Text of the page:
Brooklyn judges mourn the passing of Justice Herbert Kramer

November 5, 2012 By Charisma L. Miller, Esq. Brooklyn Daily Eagle
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By Charisma L. Miller, Esq.
Brooklyn Daily Eagle

The Brooklyn legal community is mourning the late Brooklyn Supreme Court Justice-Civil Term Herbert Kramer, who died last week. Judge Kramer served on the bench for 33 years.  

Born in Bayonne, New Jersey, Justice Kramer and his family moved to the East Flatbush neighborhood of Wingate when he was 12 years old. He graduated from New York University School of Law in 1964 and spent most of his professional life serving communities in and around Brooklyn.

After working at the United States Attorney’s Office for the Eastern District, Justice Kramer successfully ran for a judgeship in 1979. He has been quoted as describing that race as an “extremely hotly contested primary.”

During his tenure on the bench, Justice Kramer was entrusted with making every polling site in New York City handicapped-accessible in a Board of Elections case. An article that appeared in the Brooklyn Daily Eagle described how Kramer pored over maps of the city for every single polling site and then they toured the borough, inspecting each and every location for proper signage and preparation for the handicapped.

This case is similar to the recent lawsuit against the New York City Board of Elections, where disability rights advocates again petitioned the courts to ensure that the Board of Elections makes polling sites accessible for those with disabilities.

Kings County Supreme Court Justice Esther Morgenstern was Judge Kramer’s law secretary on the Board of Elections case.  “I am deeply saddened,” said Justice Morgenstern. “Justice Kramer had an illustrious career in the law. He was well respected and beloved by his colleagues.”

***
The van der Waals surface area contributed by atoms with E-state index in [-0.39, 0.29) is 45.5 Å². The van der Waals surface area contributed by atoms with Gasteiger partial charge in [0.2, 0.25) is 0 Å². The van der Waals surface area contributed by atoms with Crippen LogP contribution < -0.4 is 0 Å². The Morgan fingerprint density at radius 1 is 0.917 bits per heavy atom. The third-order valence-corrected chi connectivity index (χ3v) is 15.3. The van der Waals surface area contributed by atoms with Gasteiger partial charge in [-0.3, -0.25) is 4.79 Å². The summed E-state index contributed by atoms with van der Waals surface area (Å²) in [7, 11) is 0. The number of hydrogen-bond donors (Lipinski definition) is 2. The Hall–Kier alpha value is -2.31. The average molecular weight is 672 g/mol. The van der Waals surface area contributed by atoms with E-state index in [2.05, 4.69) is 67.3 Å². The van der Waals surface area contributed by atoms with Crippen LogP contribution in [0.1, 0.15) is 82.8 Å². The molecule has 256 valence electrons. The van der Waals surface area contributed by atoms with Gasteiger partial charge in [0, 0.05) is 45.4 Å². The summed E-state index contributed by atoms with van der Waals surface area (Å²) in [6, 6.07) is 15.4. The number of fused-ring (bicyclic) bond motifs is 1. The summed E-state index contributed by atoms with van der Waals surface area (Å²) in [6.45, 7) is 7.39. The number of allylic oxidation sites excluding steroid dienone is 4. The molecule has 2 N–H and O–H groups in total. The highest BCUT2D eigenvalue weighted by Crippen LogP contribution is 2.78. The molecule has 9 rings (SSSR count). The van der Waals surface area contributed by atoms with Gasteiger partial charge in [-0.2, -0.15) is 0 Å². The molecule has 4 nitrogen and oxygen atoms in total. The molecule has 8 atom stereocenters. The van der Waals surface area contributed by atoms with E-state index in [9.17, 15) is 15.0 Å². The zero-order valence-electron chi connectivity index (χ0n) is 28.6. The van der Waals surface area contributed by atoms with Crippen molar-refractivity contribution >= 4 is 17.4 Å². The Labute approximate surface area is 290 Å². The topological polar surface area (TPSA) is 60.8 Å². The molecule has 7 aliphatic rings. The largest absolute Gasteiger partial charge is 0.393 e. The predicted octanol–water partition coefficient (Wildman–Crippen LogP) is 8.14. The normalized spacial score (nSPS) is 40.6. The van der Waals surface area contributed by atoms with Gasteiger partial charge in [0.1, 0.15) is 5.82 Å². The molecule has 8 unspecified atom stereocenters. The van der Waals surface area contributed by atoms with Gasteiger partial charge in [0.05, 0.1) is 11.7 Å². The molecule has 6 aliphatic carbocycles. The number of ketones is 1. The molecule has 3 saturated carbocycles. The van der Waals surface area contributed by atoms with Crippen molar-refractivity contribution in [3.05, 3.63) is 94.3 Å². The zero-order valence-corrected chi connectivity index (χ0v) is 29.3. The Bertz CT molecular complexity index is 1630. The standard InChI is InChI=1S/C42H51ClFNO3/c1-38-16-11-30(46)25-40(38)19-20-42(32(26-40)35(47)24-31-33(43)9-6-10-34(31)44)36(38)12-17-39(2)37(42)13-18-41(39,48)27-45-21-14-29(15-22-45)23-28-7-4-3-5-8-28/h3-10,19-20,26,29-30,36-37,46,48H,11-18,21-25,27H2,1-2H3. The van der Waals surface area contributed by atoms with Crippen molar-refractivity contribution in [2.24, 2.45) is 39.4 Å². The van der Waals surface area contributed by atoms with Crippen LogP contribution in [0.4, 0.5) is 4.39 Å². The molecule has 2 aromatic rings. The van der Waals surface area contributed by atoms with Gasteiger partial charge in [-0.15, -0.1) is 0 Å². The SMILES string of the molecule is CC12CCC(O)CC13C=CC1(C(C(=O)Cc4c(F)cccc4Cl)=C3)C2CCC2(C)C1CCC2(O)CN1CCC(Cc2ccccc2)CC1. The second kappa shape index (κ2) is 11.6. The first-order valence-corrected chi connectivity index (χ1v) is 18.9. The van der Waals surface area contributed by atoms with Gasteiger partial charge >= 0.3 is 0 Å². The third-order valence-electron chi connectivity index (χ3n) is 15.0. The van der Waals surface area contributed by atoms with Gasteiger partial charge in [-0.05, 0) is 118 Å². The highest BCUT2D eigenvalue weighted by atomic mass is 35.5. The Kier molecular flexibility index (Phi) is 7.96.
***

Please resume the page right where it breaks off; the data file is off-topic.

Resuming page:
Robert Gershon, president of the Kings County Criminal Bar Association, said he was “sad to announce the passing of Hon. Herbert Kramer.”

In addition to his work granting access for handicapped voters, Justice Kramer was instrumental in addressing the mortgage crisis plaguing Brooklyn. Along with fellow Brooklyn Supreme Court Justice Carolyn Demarest, Justice Kramer started to look more closely at foreclosures.

“We started to see a pattern of what I will call fraud, neglect, missing documents, failing to properly notify homeowners — and this was well before any of  these things hit the headlines,” he said.  

“I find his passing to be a devastating loss to the legal community, particularly the Brooklyn legal community,” said Justice Demarest. “In the general field of law, he has done a great deal of wonderful work that has been very important – most recently, his work with the economic crisis and the mortgage foreclosure debacle. We worked together very closely to deal with the problems associated with this crisis.

“A lot has been accomplished, and Judge Kramer has been a vanguard in this area. I will miss him very much,” she said.

Of her friend, mentor and colleague, Judge Morgenstern notes  the legacy Justice Kramer leaves behind.  “[Justice Kramer] left a legacy behind of over 250 published decisions on novel issues of law. He tried over 1,000 jury trials in his 33-year career on the bench. He leaves behind his wife, Irma, of 50 years, three children, grandchildren and great-grandchildren. May he rest in peace.”


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